Taniguchi and the Definition of Manga

by Ed Sizemore

Hang around Twitter or manga discussion forums long enough, and you’ll see the debate about how to ‘properly’ define manga pop up. Usually this happens when a work by a non-Japanese creator (such as Svetlana Chmakova, Felipe Smith, or Adam Arnold) gets labeled as manga. However, Jiro Taniguchi provides us with a challenge to the definition of manga from the Japanese side. Is it still manga when a Japanese artist intentionally seeks to emulate Western comics?

Icaro cover

by Moebius and Jiro Taniguchi

It’s no secret that Taniguchi modeled his own art style after Jean Giraud, better known in American as Moebius. In fact, one common comment you’ll see in reviews of Taniguchi’s books is how un-manga-like his art is. It’s not just that Taniguchi doesn’t use the stereotypical ‘big eyes, little mouth’ style people associate with manga. He also doesn’t use most of the visual shortcuts we see in manga, like the infamous large sweatdrops, nosebleeds, and snot bubbles. On a deeper level, Taniguchi tends to stay away from elaborate or innovate page constructions. He sticks mostly to a simple grid format commonly used by Western comic creators. So is Taniguchi’s work really manga?

Before we try to answer that question, let’s look at another manga creator with international connections, Kia Asamiya. He’s an accomplished manga artist that did a story called Batman: Child of Dreams. This was a DC-sanctioned comic serialized in Kodansha’s Magazine Z in Japan. DC liked it enough that they translated it and published here in America as a graphic novel. Now is this Batman story manga? DC Comics certainly thinks so. The promotional literature says, “Batman gets the manga treatment!”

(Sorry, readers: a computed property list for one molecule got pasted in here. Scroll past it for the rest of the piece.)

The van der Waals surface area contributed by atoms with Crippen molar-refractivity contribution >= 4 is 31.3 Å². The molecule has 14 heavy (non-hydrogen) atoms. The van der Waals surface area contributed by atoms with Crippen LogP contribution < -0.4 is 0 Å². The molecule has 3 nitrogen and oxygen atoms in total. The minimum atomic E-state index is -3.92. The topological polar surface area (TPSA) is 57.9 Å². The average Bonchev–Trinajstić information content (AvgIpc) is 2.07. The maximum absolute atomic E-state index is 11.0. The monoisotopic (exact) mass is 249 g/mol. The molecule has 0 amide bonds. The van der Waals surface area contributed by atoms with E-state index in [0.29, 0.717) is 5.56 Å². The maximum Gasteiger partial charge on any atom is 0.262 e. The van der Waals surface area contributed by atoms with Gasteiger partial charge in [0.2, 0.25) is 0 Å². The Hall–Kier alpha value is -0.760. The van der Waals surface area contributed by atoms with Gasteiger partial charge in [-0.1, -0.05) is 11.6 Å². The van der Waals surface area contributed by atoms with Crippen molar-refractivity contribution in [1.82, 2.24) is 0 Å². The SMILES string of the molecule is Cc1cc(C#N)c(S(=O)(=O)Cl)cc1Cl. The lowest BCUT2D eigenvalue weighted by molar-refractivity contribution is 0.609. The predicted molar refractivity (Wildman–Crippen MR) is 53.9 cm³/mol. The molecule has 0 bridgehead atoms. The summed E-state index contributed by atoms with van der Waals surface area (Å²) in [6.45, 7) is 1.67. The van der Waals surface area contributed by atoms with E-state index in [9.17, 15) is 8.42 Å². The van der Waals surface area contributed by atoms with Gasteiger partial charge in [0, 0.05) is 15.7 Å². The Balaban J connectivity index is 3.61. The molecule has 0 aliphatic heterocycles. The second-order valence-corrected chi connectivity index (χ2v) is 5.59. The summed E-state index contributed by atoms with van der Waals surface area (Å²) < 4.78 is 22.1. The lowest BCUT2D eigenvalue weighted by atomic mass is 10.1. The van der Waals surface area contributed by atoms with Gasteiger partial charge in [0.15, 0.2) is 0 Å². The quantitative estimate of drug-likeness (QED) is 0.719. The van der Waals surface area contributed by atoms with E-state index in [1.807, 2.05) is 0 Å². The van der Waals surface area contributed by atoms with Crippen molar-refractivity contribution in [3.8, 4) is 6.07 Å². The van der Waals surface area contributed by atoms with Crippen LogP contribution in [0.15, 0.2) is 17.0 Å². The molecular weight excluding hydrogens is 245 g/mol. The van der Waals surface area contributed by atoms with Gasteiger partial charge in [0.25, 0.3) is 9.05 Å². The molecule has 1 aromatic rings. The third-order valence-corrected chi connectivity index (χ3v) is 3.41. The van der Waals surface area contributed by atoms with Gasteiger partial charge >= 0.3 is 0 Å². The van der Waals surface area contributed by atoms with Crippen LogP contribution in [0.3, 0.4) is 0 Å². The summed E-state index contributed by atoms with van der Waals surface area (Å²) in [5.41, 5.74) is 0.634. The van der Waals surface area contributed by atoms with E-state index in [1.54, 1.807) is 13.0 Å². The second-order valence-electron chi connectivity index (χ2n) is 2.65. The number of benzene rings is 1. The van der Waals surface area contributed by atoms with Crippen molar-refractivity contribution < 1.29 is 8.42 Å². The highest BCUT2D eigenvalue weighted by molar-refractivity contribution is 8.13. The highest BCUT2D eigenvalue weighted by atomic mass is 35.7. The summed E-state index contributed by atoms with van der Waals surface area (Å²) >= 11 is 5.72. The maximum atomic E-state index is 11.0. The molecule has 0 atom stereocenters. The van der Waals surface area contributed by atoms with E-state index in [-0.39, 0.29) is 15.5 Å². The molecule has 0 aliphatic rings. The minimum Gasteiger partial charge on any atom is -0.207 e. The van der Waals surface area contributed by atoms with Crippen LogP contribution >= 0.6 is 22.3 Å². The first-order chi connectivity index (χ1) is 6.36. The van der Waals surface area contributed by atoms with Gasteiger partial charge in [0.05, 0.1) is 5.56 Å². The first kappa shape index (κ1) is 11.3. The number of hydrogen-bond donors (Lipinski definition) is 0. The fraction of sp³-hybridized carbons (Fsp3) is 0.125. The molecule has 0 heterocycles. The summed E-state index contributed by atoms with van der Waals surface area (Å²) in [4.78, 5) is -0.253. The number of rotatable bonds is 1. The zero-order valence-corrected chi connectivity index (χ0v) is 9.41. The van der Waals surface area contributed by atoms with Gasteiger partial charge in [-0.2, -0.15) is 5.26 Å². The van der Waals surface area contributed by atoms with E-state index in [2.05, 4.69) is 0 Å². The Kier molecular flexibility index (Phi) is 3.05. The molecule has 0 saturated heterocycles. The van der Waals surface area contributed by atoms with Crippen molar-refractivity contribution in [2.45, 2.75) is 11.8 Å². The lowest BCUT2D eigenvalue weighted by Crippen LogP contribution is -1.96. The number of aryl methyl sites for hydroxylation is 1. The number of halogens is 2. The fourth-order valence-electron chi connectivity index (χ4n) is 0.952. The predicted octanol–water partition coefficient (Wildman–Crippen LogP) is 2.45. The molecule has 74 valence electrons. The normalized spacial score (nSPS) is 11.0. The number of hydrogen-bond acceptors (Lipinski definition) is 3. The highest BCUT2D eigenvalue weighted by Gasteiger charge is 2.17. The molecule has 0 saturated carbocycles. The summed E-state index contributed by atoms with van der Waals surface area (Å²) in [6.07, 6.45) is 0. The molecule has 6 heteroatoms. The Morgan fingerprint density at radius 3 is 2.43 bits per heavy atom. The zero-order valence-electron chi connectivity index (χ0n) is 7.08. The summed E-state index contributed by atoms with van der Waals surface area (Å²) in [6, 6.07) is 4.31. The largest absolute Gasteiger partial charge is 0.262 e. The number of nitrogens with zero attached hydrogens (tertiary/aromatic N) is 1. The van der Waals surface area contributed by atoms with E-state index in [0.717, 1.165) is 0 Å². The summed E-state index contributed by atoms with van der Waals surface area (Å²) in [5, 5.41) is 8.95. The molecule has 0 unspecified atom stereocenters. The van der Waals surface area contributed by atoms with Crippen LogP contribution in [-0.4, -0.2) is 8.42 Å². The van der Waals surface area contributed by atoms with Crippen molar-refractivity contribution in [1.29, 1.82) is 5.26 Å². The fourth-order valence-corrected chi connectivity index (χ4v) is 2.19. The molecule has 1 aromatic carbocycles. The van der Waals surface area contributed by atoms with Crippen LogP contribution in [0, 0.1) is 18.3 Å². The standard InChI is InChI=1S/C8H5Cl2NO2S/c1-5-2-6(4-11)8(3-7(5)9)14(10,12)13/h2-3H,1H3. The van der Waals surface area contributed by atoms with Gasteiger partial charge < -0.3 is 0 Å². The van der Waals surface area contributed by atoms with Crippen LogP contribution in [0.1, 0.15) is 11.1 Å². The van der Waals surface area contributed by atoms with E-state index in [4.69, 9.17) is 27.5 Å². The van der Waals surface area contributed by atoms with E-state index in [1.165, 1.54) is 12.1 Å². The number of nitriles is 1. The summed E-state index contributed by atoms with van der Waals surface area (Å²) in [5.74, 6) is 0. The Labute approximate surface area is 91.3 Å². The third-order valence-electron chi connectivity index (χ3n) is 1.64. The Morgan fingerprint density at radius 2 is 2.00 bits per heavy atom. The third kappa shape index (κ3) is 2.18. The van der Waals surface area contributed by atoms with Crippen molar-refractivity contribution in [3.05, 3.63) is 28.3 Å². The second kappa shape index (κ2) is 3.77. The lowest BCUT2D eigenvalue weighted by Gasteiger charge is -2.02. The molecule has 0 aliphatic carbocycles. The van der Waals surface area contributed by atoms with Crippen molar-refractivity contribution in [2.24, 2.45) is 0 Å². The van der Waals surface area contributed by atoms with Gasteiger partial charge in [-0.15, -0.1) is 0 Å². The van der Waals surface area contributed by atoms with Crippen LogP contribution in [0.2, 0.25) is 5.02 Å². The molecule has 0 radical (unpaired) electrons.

But DC isn’t the only American comic company Kia Asamiya has worked for. He has also done work for Marvel. His credits include Thor: Gods on Earth, Killraven Premiere, and Avengers: World Trust. So are these books manga? I suspect both comics and manga fans would say no. Certainly, Marvel isn’t touting them as manga. So why is Asamiya’s Batman book manga and his work for Marvel not?

Let me suggest this definition for manga: comics first published in Japan by a Japanese creator. It seems to solve our Asamiya dilemma and get at the heart of what most manga readers find essential to manga.

Of course, there is the little matter of Peepo Choo. Creator Felipe Smith is an American living in Japan. Peepo Choo was written for and serialized in the manga magazine Morning Two. So it definitely meets half the requirements. Should we consider Felipe Smith a Japanese creator? Not yet.

Let me unpack what I mean by “Japanese creator”. I don’t mean simply someone born in Japan or of Japanese descent. If George Takei (best know as Star Trek’s Sulu) was to begin publishing comics in Japan, I wouldn’t consider them manga either. “Japanese creator” means someone who is part of the manga tradition in Japan. I do mean “tradition” and not style.

The mistake some people make in trying to define manga is thinking that it’s a specific art style. However, you don’t have to look far to see how absurd that idea is. Just look within the pages of the most popular manga magazine, Shonen Jump. Compare the art of Bakuman, Hunter x Hunter, Kochikame, and One Piece. You have art ranging from very detailed and realistic to simple and highly exaggerated. You won’t mistake one series for another. Yet, all these are manga.

Weekly Shonen Jump Alpha cover